PokerStars and CARE International to Offer Help for Hurricane Irma Victims

Publish: 24.09.2017

Hurricane Irma swept through the Atlantic Ocean, all the way to the Caribbean and the United States, showing the destructive side of nature and killing more than 80 people, with thousands injured and even more left without a roof over their head.

After the catastrophe ended, the community turned to finding the best way to provide help and give support to those affected by this natural disaster. Poker players around the world were among those who offered their help, reaching out on social media and inviting people to join this noble cause.

Helping Those in Need

PokerStars has partnered with the Swiss non-profit organization CARE International to offer the much needed help. The world’s largest online poker room has not only offered its players the possibility to donate money to CARE International through its software channels but has announced it will match each and every dollar donated.

In practice, PokerStars has created a number of poker tournaments with buy-ins from $1 to $1,000 and €10 to €100. These are fake tournaments, created as a means of providing donation using PokerStars account. Donations can also be made by an internal player transfer to a purposely set Irma Fund.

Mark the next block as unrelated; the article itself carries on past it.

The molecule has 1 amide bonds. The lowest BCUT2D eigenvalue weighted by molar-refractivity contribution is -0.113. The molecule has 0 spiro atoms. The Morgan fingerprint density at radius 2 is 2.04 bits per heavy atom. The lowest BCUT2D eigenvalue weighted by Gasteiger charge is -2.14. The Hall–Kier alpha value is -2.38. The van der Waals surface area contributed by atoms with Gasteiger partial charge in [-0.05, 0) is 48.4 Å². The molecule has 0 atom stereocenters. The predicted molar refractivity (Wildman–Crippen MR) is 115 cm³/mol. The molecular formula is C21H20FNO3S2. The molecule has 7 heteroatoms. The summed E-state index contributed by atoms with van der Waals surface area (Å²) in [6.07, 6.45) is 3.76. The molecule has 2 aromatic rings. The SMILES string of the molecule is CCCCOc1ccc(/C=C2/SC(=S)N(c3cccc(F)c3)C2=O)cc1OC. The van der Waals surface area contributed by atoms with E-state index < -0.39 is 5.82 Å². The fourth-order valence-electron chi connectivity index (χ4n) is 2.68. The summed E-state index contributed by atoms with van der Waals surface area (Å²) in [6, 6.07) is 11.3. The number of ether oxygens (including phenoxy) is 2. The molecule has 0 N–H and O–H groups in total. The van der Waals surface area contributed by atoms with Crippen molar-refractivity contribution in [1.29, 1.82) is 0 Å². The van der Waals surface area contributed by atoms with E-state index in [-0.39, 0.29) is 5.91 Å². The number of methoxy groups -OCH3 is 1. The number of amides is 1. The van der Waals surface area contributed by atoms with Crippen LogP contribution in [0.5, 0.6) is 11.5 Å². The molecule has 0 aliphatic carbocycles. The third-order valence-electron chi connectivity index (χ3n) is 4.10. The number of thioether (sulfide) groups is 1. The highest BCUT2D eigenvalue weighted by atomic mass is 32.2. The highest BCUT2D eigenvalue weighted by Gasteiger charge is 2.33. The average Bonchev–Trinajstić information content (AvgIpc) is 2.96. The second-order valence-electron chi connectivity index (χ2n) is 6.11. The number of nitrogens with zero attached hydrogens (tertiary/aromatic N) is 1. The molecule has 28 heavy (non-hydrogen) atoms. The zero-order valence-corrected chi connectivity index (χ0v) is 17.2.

Donations can also be made directly on the CARE International website, but in that case, PokerStars will not match it. Remember, only those donations made via PokerStars’ website will be matched!

Offering Help Wherever Needed

This humanitarian partnership between the two sides is managed by the Helping Hands, a corporate giving program set up by the Stars Group, which owns PokerStars since 2014.

This is not the first time PokerStars and CARE International joined forces. Back in 2015, they assisted the victims of the Nepal earthquake, while only a year later they partnered once again to offer help to the victims of the earthquake that hit Ecuador.

PokerStars is also working together with the non-profit Raising For Effective Giving (REG), donating registration fees from the $25,000 buy-in World Championship of Online Poker (WCOOP) Super High Roller, and promising to match $50,000 of the total amount.